Economic struggles forcing women entrepreneurs to cut their own pay

By Chris Melore

Is the U.S. economy really turning around? If you ask a small business owner, the answer is still no. One in four female small business owners has taken a pay cut in the past year, a new survey reveals.

The poll of 1,000 women who own a small business examined how their experience has shifted in the past year and found that the down economy has forced many of them to cut their own pay to keep their businesses afloat. For those small businesses that have been open for at least a year, over one in three have also raised their prices (37%), and more than a quarter are actively seeking less expensive resources (27%).

Conducted by Talker Research for Office Depot, the survey also found that 53% of female business owners believe the past year has been the hardest for their business. In 2023, a significant number of these entrepreneurs admit they had challenges funding their businesses (42%) and growing their businesses (30%). These issues continue to be their top struggles in 2024 (39% and 30% respectively).

Experiencing fatigue was more of a pain point last year (23%), while marketing is proving to be a greater challenge this year (25%). However, hard work has paid off for many female small business owners this year, allowing them to reach several goals, including growing profit (goal of 59%, achieved by 26%), gaining more customers (goal of 53%, achieved by 41%), and expanding their business (goal of 28%, achieved by 12%).

To keep the momentum going, respondents predict they’ll continue to succeed through continued revenue growth (63%), gaining more customers (54%), and business expansion (27%). However, success is also about a lot more than dollars and cents. Twenty-one percent of respondents said success is all about making a positive impact in their community, and one in five included innovation as a marker of success.

While the next year looks more positive for female small business owners, there will still be challenges to overcome, with inflation (39%) and funding (25%) being the top concerns. To overcome these challenges, female SBOs are throwing themselves into their work more often — but how much is too much?

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Work-life balance improvements have slowed by 15% since last year. In 2024, only 58% said their work-life balance has improved since becoming a small business owner, compared to 73% who said the same last year.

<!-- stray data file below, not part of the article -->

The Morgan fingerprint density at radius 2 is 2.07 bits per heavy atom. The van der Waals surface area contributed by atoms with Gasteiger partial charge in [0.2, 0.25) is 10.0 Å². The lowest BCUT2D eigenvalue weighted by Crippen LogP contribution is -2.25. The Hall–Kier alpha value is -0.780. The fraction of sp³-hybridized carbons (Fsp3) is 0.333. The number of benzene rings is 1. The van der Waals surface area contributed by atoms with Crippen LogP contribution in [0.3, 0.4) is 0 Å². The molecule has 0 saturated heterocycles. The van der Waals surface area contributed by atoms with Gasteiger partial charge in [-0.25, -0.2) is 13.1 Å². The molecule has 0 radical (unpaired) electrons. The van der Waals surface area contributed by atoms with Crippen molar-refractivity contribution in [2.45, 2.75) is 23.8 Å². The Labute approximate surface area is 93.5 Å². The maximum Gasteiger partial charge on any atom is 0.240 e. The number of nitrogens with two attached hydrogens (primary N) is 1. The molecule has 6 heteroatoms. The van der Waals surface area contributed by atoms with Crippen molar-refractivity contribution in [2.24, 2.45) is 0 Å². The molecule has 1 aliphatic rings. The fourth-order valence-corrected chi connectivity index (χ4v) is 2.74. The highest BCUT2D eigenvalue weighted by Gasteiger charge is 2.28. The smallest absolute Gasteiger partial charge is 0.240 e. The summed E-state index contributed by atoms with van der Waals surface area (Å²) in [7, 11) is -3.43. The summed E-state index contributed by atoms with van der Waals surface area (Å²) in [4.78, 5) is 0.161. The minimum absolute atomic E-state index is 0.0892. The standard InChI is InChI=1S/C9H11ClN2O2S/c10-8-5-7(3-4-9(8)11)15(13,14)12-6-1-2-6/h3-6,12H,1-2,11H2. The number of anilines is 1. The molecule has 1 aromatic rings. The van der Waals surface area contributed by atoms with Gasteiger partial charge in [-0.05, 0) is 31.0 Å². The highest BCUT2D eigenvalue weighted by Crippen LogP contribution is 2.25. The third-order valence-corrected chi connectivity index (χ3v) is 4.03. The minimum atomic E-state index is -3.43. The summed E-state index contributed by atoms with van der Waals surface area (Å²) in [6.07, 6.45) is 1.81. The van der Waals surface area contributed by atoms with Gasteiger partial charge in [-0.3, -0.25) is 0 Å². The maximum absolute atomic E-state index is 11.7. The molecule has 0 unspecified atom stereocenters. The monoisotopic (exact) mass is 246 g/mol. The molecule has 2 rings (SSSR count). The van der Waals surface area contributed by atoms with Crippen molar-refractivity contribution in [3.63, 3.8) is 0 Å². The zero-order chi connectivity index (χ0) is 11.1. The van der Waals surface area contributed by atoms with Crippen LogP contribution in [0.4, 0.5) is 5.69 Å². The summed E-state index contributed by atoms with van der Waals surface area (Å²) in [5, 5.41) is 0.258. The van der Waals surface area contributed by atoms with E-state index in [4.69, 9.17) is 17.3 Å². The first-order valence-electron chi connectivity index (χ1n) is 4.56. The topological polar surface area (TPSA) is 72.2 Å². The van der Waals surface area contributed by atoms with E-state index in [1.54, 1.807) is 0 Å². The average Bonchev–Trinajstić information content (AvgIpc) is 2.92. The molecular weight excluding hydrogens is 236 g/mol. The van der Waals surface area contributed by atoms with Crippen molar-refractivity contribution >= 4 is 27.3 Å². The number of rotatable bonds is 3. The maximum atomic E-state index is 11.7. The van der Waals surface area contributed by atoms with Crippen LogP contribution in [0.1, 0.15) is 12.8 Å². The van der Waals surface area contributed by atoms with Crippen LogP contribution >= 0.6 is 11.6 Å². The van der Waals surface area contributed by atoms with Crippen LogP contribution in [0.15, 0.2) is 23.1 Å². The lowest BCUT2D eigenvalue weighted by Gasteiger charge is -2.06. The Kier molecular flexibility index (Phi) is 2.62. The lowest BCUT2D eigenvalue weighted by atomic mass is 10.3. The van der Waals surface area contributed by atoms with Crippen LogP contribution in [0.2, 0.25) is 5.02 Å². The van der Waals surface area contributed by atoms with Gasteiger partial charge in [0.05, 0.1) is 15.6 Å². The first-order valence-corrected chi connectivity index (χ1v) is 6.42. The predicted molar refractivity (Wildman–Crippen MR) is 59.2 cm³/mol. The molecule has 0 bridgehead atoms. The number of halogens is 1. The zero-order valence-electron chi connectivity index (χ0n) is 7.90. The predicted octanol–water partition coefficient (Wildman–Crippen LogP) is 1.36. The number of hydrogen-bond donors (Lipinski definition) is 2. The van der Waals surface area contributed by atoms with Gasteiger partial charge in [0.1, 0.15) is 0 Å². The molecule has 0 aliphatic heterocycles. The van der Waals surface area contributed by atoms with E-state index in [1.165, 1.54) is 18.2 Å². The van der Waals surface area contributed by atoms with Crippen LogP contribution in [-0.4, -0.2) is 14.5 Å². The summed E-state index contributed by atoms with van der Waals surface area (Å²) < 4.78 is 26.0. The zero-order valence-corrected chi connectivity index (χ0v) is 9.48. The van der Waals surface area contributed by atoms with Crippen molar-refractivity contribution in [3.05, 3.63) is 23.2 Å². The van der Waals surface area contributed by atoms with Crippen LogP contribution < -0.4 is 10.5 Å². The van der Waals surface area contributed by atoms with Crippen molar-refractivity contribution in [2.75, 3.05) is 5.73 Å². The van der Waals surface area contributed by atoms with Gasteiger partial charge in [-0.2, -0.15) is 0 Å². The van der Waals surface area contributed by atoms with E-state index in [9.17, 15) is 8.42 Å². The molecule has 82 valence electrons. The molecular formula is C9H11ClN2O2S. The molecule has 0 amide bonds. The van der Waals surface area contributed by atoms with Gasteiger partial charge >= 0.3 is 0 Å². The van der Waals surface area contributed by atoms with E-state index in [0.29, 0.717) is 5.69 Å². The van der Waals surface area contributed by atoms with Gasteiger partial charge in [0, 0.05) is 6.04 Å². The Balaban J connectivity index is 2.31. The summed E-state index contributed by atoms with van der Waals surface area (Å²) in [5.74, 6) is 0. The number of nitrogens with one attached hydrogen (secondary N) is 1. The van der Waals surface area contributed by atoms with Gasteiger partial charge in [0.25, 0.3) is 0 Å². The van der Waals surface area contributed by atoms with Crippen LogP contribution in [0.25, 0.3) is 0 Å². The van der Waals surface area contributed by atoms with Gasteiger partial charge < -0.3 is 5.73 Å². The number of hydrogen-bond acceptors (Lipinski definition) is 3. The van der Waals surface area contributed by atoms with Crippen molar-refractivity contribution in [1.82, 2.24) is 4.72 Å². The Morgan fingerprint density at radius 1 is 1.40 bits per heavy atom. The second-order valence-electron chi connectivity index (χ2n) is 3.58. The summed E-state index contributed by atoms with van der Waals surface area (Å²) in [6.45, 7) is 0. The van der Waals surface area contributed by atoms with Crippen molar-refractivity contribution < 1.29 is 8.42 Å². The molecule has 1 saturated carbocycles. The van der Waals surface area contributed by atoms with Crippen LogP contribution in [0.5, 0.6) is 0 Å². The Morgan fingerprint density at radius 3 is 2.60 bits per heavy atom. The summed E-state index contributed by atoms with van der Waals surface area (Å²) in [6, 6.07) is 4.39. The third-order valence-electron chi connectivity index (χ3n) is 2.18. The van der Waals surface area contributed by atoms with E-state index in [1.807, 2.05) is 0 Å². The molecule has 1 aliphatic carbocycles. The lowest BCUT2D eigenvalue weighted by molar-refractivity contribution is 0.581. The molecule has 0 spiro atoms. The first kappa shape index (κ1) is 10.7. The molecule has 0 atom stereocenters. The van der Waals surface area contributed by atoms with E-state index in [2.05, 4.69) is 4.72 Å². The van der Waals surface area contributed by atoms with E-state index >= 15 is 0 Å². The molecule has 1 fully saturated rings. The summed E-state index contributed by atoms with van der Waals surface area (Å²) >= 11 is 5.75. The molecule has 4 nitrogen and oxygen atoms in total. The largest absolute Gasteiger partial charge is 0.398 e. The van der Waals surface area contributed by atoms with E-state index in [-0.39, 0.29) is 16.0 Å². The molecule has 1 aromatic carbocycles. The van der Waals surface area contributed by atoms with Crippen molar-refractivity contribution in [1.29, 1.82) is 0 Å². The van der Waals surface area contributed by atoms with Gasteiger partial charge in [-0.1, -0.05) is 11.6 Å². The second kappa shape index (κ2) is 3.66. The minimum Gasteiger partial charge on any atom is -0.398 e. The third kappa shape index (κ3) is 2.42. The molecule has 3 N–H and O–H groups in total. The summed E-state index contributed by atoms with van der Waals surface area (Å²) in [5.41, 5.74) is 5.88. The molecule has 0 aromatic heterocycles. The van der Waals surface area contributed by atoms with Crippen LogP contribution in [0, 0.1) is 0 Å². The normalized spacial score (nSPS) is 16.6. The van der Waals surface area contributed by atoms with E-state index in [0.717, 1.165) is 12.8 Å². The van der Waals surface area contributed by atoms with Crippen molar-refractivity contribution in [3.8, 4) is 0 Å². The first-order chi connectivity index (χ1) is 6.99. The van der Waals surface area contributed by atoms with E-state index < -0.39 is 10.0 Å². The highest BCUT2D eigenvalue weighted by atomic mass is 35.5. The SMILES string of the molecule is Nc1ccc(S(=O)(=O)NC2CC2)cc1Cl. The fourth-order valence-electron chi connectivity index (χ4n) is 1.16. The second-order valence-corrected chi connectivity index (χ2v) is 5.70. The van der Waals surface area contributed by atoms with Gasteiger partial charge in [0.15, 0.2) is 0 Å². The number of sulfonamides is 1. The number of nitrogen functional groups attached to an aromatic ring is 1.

Women in the survey felt they needed to choose between their family and their career multiple times every month, while one in eight felt this way every week. Overall, 42% said being a business owner has made it more difficult to balance their responsibilities outside of work.

To better balance their work and family life, those surveyed are committed to “cutting back on working hours,” “taking time for quiet reflection,” and “being willing to take a day off as necessary.”

One in six also shared that compared to this time last year, they are less confident in the long-term health of their business and lack confidence in their abilities. For many, dealing with difficulties around being a female business owner is the source of this uncertainty, as less than a fifth (18%) of respondents believe they have more opportunities available to them than men. To help combat this uncertainty, respondents will buckle down and consider their finances (74%), time/work-life balance (59%), and mental health (46%) when setting goals.

“The most successful small business owners are those who have identified the support — employees, vendors, partners, etc. — whom they can trust to keep things moving forward so they can focus on other parts of their lives,” says Kevin Moffitt, executive vice president of The ODP Corporation and president of Office Depot, in a statement.

This random double-opt-in survey of 1,000 female small business owners (half of whom are minorities) was commissioned by Office Depot between April 3 and April 12, 2024. It was conducted by market research company Talker Research, whose team members are members of the Market Research Society (MRS) and the European Society for Opinion and Marketing Research (ESOMAR).

Source: Study Finds

Chris Melore has been a writer, researcher, editor, and producer in the New York-area since 2006. He won a local Emmy award for his work in sports television in 2011.

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